< And I'm Not Going to Take it Anymore


Friday, August 24, 2012

BOB GARFIELD:  From WNYC in New York, this is On the Media. Brooke Gladstone is away this week. I’m Bod Garfield.

For 14 years, Andrea Seabrook covered the United States Congress for NPR, and now she won’t. Frustrated with partisan gridlock and the daily competitive imperative for sound bites over substance, Seabrook has chucked her job to run a project called DecodeDC, a website she intends to devote to depth, substance, context and all the other journalistic ideals obscured by the obsession on the day’s scripted talking points. She gave an interview to the website politico this week, in which she outlined her reasons for calling it quits, and some of those reasons – are just horrifying. Andrea, welcome to the show.

ANDREA SEABROOKE:  Thanks, glad to be here.

BOB GARFIELD:  So, if I understand this correctly, you’re mad as hell, and you’re just not gonna take it anymore.

ANDREA SEABROOKE:  [LAUGHS] Yes, you could say it that way.

BOB GARFIELD:   I suppose the most attention-grabbing line was, “Being lied to every day.”

BOB GARFIELD:  Who’s lying to you, about what, and why?

ANDREA SEABROOKE:   Well, when I say I’m lied to, this is not a situation where there’s yellow cake uranium kind of lies. The lies that I’m talking about are just the complete and total disingenuousness of almost everything that’s said all day long in the US capitol.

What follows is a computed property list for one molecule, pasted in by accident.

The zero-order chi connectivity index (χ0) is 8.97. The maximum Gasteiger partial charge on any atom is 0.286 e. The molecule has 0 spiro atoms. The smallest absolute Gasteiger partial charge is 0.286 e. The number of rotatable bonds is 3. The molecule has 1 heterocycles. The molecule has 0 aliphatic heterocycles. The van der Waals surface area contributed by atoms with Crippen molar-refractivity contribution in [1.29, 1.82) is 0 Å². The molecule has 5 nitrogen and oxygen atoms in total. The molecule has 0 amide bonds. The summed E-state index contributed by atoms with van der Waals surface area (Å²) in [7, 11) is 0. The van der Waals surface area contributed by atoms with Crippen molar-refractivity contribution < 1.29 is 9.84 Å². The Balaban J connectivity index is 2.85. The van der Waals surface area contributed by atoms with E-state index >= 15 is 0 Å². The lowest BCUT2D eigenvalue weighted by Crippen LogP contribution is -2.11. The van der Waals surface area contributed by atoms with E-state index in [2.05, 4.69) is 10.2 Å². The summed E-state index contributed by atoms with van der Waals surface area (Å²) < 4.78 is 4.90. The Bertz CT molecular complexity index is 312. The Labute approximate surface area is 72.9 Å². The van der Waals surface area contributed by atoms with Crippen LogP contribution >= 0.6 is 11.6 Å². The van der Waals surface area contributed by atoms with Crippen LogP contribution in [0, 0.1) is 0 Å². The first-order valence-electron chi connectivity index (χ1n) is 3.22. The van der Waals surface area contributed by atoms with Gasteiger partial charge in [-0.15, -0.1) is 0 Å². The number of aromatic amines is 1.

BOB GARFIELD:  Can you give me an example of a story that you filed where you just wanted to, you know, go home and shower afterwards?

ANDREA SEABROOKE:  When the Republicans first regained power in the House of Representatives at the start of 2011, we could see this fiscal wreck that was coming at us. And in the very first stories of 2011, I started to describe this wreck coming, and every cut, every piece of audio, every quote I got from lawmakers, it was just nothing. There’s this quote from Eric Cantor, the majority leader of the Republicans in the House of Representatives:

REP. ERIC CANTOR:  Republicans today were hitting the floor with a first big step towards trying to get our fiscal house in order by delivering on our commitment to cut more than 100 billion dollars from the deficit this fiscal year.

ANDREA SEABROOKE:  There are a lot of ways that you can dissect this statement from Cantor, but the biggie there is that the 100-billion-dollar number that he’s giving is only real if you compare the Republican budget to the budget that President Obama had put forward the year before, the budget that was never enacted, that the Republicans never would have considered real in the first place, and yet, they’re measuring their own achievement by someone else’s yardstick, because it makes them look better.

Let me say, Bob, that it takes two to tango here. In the same story, at the beginning of the Republican-controlled Congress there is a piece of tape of Nancy Pelosi with a very short sound bite saying:

NANCY PELOSI:  When it comes to health and education, Republicans put women and children last.

ANDREA SEABROOKE:  It is a scathing repudiation of real beliefs that conservatives hold to call it like that, and it does not advance the debate anymore than messing around with numbers does.

BOB GARFIELD:  You’ve described yourself and your colleagues as having “colluded” in what is essentially an ongoing masquerade. How have you done that?

ANDREA SEABROOKE:  By covering what politicians say all day every day, rather than what they don’t say. As journalists, walking into a situation where we know it’s political theater and then recording those words and playing them back to the American people, as if they were news, plays into the game that they’re playing.